So that’s where we are today. Adjusting, as many of you have, to the new regime that is retirement. I mean, what the hell? The hand has been dealt and now it’s about playing the cards.


November 2, 2015

Ellen/Reid: So, what do I do now?

That’s the $64,000 Question (that’s the title of an old game show when I was a kid). I can’t sit around and read the paper all day or spend time posting inane fishing videos on FaceBook or just idle around or walk or pick up trash. There has to be something of substance out there for me to do. It wouldn’t be such a bad thing to work a part time job. What that might be, there is no clue. No real thought has devoted in that direction but the noodling on it begins right about now.

There’s no particular rancor directed at Bank of America. It’s just a big business, that’s all. Employees account for roughly 60 percent of expense cost, and something had to give if the bank wanted to make its numbers and assuage The Street. Some friends have asked if I was shocked but the correct answer was no; if you didn’t feel this coming something was wrong. My run there was fine although I was never sure they knew what they had in me. They are caught in such a trap of corporate lingo/non-communicativeness that it is beyond its ability to escape. It’s just the way it is in business. What’s maddening is that is not the way the rest of the world communicates. They ought to gravitate toward plain English/plain spoken-ness. But I guess musing about that kind of foolishness isn’t my concern now, is it?

The ‘package’ arrived over the weekend via FedEx and it’s nothing that wasn’t expected. There were a few pages of added – and likely unintended – tidbits included; someone’s hand-written notes about me Continue reading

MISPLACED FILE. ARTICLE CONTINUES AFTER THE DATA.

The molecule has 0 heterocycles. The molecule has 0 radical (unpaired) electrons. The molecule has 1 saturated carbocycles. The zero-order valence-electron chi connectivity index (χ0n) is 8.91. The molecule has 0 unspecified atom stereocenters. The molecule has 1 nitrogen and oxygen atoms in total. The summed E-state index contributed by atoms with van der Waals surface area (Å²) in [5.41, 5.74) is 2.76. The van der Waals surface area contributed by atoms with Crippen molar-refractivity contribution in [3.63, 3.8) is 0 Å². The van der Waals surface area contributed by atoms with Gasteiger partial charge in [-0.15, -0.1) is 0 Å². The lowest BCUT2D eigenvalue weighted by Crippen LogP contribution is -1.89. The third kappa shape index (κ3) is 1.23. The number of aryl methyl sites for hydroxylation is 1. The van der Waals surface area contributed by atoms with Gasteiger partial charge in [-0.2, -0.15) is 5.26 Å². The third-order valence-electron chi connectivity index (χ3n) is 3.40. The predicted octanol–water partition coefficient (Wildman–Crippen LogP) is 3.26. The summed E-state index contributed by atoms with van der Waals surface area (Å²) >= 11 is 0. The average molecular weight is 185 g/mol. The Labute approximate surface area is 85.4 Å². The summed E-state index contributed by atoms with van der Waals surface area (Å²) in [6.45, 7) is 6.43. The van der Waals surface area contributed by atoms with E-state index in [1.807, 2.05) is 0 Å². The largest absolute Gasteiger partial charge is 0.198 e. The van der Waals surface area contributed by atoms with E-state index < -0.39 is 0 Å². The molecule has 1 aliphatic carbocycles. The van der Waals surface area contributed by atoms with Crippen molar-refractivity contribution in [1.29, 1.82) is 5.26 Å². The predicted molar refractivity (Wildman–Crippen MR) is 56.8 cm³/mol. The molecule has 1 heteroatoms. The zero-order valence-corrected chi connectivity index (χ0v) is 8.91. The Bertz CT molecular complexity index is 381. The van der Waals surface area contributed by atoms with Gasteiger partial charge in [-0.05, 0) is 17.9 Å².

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Vivid yes, flowery no and 789 words of pure nothingness …

Really, letters don’t get much more mundane than today’s tepid yawner. 789 words of pure nothingness. Bath projects, Thanksgiving, kayak fishing and arugula in a pot. Where’s the beef? as Clara might have said. (You remember Clara, don’t you?)

Who said letters had to be flowery prose? Not me. Vivid yes, flowery no. Ellen and Reid know the difference.


October 12, 2015

Ellen/Reid: Well, the flooring/plumbing guy is set to come today to get things moving on the guest bath. He’ll rip out the particleboard sub flooring and begin to set the underlayment for the tile itself. The tile chipping escapade saved me about $400 in demolition cost which is better than a kick in the butt. Yeah, the whole shebang will set me back about $3K (which is $2K more than the shoestring budget originally pondered) but on the flip side there should be an appreciation in the overall value of the home.

In keeping with today's 'mundane' theme, here is a boring shot of guest bath tile.

In keeping with today’s ‘mundane’ theme, here is a boring shot of guest bath tile.

Ellen, I was thinking of  a boxcar type of painted white wainscot rather than just a straight paint job. What would you think of that? It might modernize it a bit more than simply paint on the walls. The upper walls would still get the coat of gray you suggested. The drywall work went pretty smoothly. Hopefully no problems there.

All the brushed nickel faucets, towel racks, etc., came in from Kohler the other day, and it’s all spread out on the coffee table in the living room.

so you think I was kidding about Kohler fixtures spread out on the coffee table? It's a guy thing.

So you think I was kidding about Kohler fixtures spread out on the coffee table? It’s a guy thing.

So, except for the tile, everything is here. The toilet and vanity bide their time in the upstairs hallway. I guess the lighting isn’t here yet and perhaps I’ll get that tonight when I retrieve the tile. With any luck, the job will be done perhaps by the end of the week or maybe a few days into the next.